PARKE TOWNE NORTH APARTMENTS, LLC et al.
CASTRO et al.
MCFADDEN, P. J., RICKMAN and MARKLE, JJ.
McFadden, Presiding Judge.
appeal is from an order denying a defense motion for summary
judgment in a premises liability action involving a fatal
fall from a landing outside a third-floor apartment. Because
there exist genuine issues of material fact, we affirm.
Facts and procedural posture.
judgment is warranted when there is no genuine issue of
material fact and the moving party is entitled to judgment as
a matter of law. On appeal from the grant or denial of
summary judgment, we conduct a de novo review, with all
reasonable inferences construed in the light most favorable
to the nonmoving party." Homelife on Glynco, LLC v.
Gateway Center Commercial Assn., 348 Ga.App. 97 (819
S.E.2d 723) (2018) (citations and punctuation omitted).
construed, the evidence shows that Rodrigo Gutierrez, Matilde
Castro, and their daughter lived in a third floor apartment
in the Parke Towne North Apartments in the city of Brookhaven
in DeKalb County. At approximately 10:00 p.m. on Friday May
30, 2014, Gutierrez began drinking beer with some men outside
the front of a first floor apartment. When Castro went to bed
about 10:30 p.m., Gutierrez was still outside. Gutierrez
later came into the bedroom to get a shirt and then left the
apartment. About 6:00 the next morning, Saturday May 31,
2014, a neighbor found Gutierriez lying deceased on the
ground approximately 18 feet below the landing outside the
back door of the apartment.
police were contacted, arrived at the scene a short time
later, and found Gutierrez lying face-down on a concrete
surface with both arms outstretched above his head and a
large pool of blood around his head and shoulders. An officer
found Gutierrez's keys on the third-floor landing near
the back door of the apartment, observed that the railing on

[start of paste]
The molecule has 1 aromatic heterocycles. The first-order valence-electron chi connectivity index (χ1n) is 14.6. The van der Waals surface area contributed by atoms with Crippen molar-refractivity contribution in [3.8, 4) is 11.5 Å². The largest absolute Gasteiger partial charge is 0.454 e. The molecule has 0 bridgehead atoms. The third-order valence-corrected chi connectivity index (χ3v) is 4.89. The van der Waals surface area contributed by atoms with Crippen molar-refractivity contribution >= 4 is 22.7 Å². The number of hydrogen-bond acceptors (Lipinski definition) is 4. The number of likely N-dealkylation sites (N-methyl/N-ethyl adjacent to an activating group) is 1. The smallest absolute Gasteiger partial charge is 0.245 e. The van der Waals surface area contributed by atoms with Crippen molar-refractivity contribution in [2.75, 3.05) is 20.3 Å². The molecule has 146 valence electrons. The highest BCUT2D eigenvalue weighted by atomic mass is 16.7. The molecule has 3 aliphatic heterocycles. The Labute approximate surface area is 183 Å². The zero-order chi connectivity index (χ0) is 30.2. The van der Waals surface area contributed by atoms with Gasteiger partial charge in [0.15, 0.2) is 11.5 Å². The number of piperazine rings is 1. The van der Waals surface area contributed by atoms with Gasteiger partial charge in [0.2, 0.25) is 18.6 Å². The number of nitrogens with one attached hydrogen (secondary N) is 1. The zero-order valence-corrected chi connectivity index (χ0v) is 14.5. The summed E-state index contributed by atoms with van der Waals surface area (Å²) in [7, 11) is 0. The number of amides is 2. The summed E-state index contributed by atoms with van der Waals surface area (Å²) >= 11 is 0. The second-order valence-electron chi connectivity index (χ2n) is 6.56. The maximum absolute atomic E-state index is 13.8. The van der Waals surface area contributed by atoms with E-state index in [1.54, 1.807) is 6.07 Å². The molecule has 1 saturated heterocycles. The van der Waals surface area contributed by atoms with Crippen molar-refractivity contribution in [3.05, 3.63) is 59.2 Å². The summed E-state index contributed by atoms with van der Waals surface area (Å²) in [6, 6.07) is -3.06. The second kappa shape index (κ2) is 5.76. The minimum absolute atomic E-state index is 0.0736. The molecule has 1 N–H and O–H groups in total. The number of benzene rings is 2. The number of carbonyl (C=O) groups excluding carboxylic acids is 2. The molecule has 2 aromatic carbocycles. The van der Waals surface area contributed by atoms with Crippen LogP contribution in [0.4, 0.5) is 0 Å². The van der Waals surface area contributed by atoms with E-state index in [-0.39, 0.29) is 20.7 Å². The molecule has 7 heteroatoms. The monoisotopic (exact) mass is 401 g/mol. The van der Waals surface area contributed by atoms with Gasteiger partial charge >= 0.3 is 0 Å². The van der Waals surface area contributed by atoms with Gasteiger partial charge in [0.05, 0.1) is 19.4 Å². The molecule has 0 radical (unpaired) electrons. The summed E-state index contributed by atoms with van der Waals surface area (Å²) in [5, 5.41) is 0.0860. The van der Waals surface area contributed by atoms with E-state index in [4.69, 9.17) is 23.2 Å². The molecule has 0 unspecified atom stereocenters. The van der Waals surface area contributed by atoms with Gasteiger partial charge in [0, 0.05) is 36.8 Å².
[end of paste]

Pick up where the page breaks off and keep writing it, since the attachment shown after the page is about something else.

the landing was "shorter than normal," and measured
it at about two-and-a-half feet in height. Based on the
location of the keys, the height of the railing, and the
location of the body, the police determined that it appeared
Gutierrez had accidentally fallen from the third-floor
landing and reported that no foul play appeared to be
involved. The medical examiner who performed the autopsy
found that Gutierrez had a blood alcohol concentration of
.265, that the cause of death was blunt force trauma to his
head, that the investigation information supported the
contention that Gutierrez had fallen from the third floor
landing to the ground below, and that the manner of death was
as the guardian of Gutierrez's child, along with the
administrator of Gutierrez's estate filed a wrongful
death action against Parke Towne North Apartments, LLC and
Title Realty, Inc., the owners and managers of the apartment
complex, alleging that the railing on the landing did not
comply with the 42-inch height requirement of the applicable
building codes and that it was not properly secured to the
building. Parke Towne and Title Realty moved for summary
judgment, arguing that they are not subject to the building
codes, that Gutierrez had equal knowledge of the alleged
hazard, and that there was no evidence of causation. The
trial court denied the motion for summary judgment and
certified its order for immediate review. This court granted
Parke Towne and Title Realty's application for
interlocutory review and this appeal followed.
"Grandfather" status under building codes.
appellants contend that the trial court erred in failing to
grant them summary judgment because the undisputed evidence
establishes that their apartment complex, including the
railing in question, was built in the 1960s before the
applicable building codes were adopted, and therefore it had
"grandfather" status exempting it from the codes in
effect at the time of Gutierrez's fall. The contention is
without merit because there are genuine issues of material
fact about whether the railing created a hazard and thus did
not qualify for grandfather status.
"grandfather clause" is "[a] statutory or
regulatory clause that exempts a class of persons or
transactions because of circumstances existing before the new
rule or regulation takes effect." Black's Law
Dictionary (10th ed. 2014). The grandfather clause at issue
in this case, set forth in the City of Brookhaven Code of
Ordinances Sec. 7-59 (b), provides:
Buildings, structures, plumbing, mechanical and electrical
systems lawfully in existence at the time of the adoption of
the ordinance from which this article is derived shall be
permitted to have their use and maintenance continued if the
use, maintenance or repair is in accordance with the original
design and no hazard to life, health, or property is
created by such building, structure or system.
support of their argument that they have grandfather status
under this clause, the appellants have pointed to testimony
from their expert witness and from a contractor opining that
the property was grandfathered in; they note that they have
never been issued a citation with regard to the railings at
the complex; and they cite to certificates of code compliance
issued before and after the fall. The appellants claim that